She drove you to dance class and waited in the car on hot, sticky seats.

She kept a hidden stash of Saltines and ginger ale for sick days. She emptied the basin when you threw up.

She tucked you in every, single night. Even if she wasn’t home to do it, she did it when she came in, when she got home, in her heart.

majorettesShe went to all your conferences, all your concerts, recitals, assemblies, open houses. She knew every teacher’s name. She knew what your best subjects were, the ones you needed help with, the ones you hated.

In 18 years she prepared close to 20,000 meals (excluding snacks and Leap years), did over 10,000 loads of laundry, inside-outed 5,000 pairs of socks. Despite this, she’ll still cook dinner and do your laundry for you whenever you come home for a visit.

She said “you’ll be great,” when you said you wanted to be a truck driver. Then a hairdresser. A journalist, an accountant, an actress, a teacher. She said, “you’ll be great,” when you confided that you were worried about being a Mom or a Dad.

And sometimes she put her own dreams on hold so that she dust yours. Because that’s what Moms do.






Time Off for Good Behavior

01kgrhqrhye1fhtyejibngwbyiznw0_3As a mother, I’m daily frustrated by my kids’ trickle down behavior-you know, using up all the good stuff with other people and saving the not so good for the home front. And I get it, because I do the same thing, and I bet you do too.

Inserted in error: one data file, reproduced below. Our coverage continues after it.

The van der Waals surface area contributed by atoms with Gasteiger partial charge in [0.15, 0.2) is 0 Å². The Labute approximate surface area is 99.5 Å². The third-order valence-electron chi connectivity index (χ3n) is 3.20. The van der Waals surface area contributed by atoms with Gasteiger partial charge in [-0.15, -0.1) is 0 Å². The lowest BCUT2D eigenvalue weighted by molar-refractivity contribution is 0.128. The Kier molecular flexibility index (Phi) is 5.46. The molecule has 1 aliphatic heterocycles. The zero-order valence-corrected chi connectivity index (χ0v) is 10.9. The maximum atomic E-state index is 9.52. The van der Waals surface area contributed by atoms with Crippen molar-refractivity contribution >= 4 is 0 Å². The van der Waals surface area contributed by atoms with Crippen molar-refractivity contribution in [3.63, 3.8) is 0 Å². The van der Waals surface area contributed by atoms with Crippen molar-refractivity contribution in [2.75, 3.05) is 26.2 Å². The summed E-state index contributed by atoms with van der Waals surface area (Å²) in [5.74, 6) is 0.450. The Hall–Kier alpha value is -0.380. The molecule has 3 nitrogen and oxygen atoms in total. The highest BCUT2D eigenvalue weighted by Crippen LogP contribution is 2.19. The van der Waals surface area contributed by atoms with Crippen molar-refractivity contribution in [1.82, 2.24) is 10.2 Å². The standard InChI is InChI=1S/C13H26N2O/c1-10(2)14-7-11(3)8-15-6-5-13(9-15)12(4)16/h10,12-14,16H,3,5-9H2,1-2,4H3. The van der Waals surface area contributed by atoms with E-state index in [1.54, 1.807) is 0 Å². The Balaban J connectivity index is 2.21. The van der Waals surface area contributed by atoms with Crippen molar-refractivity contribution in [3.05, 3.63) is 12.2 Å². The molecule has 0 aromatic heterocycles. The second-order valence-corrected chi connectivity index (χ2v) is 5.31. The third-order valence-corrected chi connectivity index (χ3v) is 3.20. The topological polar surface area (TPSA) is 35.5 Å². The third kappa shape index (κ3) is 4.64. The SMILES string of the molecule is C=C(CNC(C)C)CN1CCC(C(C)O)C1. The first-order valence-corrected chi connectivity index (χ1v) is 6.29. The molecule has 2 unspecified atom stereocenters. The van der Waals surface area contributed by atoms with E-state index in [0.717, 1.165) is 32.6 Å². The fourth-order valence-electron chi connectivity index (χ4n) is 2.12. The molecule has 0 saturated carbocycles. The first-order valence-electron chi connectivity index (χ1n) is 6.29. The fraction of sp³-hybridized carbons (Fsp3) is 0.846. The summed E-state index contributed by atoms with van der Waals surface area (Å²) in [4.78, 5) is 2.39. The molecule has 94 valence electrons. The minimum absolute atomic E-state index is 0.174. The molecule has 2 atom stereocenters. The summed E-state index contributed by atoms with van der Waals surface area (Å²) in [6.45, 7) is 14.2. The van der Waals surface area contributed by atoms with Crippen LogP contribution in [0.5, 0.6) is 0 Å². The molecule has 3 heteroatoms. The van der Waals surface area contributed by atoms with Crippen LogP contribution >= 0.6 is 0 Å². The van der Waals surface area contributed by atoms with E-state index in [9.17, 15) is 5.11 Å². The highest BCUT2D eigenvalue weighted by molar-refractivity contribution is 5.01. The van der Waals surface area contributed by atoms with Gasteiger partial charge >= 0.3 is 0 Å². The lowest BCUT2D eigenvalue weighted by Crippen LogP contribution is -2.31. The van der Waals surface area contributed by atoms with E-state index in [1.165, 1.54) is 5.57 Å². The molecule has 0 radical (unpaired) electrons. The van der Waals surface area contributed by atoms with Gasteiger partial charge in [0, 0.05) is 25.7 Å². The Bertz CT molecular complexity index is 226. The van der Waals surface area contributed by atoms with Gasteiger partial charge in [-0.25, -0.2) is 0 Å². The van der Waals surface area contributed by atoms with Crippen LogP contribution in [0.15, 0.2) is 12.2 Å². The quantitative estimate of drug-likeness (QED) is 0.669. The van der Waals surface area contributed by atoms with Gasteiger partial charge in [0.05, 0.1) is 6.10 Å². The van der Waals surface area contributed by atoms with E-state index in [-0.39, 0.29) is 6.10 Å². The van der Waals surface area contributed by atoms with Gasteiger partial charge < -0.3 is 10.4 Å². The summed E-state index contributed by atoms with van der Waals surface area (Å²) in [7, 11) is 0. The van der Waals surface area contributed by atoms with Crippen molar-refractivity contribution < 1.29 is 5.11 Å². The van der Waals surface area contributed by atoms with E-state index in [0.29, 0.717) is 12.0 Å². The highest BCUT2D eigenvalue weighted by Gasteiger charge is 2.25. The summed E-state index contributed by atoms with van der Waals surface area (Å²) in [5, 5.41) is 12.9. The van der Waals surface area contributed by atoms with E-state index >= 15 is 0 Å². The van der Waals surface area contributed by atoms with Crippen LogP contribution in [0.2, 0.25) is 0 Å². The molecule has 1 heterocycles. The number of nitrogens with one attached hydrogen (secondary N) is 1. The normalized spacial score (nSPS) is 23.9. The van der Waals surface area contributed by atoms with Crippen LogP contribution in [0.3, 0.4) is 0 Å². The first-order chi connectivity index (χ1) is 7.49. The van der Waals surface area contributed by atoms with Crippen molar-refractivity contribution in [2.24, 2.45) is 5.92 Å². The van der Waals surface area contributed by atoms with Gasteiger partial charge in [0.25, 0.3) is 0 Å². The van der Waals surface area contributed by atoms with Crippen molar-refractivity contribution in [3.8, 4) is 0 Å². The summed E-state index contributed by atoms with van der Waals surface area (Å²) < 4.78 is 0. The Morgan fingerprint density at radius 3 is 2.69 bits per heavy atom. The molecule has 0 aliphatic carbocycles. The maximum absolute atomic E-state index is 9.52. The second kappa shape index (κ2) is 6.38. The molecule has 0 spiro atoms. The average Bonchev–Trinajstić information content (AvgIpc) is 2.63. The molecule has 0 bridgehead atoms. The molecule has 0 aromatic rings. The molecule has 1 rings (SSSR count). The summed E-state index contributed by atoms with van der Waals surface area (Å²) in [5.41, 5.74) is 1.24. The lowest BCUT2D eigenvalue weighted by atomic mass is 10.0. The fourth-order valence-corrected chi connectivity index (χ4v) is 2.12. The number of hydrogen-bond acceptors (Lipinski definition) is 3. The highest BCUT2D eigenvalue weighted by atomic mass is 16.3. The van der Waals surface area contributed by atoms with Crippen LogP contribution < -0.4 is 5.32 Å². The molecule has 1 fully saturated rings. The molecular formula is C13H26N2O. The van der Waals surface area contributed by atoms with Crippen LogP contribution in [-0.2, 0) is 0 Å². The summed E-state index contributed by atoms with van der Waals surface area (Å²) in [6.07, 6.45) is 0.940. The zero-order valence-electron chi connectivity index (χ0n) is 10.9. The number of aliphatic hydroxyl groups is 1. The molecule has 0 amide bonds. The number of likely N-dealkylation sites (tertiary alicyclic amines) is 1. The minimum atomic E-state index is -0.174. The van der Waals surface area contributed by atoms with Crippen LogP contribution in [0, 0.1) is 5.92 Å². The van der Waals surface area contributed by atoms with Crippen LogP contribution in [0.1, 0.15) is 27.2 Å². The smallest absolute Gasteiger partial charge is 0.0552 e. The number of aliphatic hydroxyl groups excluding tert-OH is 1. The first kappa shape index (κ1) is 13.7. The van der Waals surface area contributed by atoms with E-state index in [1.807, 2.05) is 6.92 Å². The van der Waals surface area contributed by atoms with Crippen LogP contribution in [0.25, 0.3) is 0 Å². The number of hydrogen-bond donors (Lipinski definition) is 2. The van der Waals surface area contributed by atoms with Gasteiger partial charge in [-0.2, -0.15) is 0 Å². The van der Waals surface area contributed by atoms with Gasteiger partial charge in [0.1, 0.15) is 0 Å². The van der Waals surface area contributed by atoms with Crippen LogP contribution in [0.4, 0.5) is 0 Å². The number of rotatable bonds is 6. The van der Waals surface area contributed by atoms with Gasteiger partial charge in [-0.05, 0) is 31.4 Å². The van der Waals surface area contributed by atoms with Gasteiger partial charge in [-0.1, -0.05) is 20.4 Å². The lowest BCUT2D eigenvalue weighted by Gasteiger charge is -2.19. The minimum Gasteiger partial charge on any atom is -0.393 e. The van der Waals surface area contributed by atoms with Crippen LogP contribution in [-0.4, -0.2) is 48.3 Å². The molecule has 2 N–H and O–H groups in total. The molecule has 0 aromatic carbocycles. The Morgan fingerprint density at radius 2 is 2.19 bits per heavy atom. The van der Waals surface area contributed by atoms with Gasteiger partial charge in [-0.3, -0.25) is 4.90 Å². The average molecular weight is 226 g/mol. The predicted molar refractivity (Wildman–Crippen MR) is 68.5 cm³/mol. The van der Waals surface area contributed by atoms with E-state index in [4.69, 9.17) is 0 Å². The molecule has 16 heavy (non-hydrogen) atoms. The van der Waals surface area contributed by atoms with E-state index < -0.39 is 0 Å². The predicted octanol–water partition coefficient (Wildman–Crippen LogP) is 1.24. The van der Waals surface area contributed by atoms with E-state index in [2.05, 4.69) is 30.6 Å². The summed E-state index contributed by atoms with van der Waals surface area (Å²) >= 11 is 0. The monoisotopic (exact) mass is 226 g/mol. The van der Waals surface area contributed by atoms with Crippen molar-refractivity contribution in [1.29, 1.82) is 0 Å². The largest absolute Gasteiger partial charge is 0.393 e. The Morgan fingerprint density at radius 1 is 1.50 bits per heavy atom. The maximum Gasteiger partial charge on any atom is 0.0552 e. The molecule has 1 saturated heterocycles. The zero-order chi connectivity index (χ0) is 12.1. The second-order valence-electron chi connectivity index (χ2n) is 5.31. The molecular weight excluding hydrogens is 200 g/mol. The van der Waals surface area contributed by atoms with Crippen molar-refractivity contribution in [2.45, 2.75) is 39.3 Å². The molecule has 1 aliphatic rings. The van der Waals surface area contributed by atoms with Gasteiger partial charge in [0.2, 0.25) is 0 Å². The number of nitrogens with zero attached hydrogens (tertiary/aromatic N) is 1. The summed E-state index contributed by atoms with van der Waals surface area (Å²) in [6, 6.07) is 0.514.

Just like we were all spectacular parents before we had kids, we’re all better parents when other people are around. We’re on our best parenting behavior. On a plane, in a restaurant, with other parents. Oh, if only we were always the parents others see–the mum with the patience to endlessly pick up the toy their toddler keeps throwing on the floor without hurling it across the room; the cool, calm collected mother who is able to repeatedly tell her toddler to stop kicking the plane seat without losing her shit. The smiling Saturday morning Dad in the park who gently encourages without asking how it is statistically possible to drop a ball 100% of the time. Those parents on the bus who calmly use logic and redirection and positive reinforcement, even though it’s the 67th tantrum of the day and they really want to get off and leave their kid on the bus.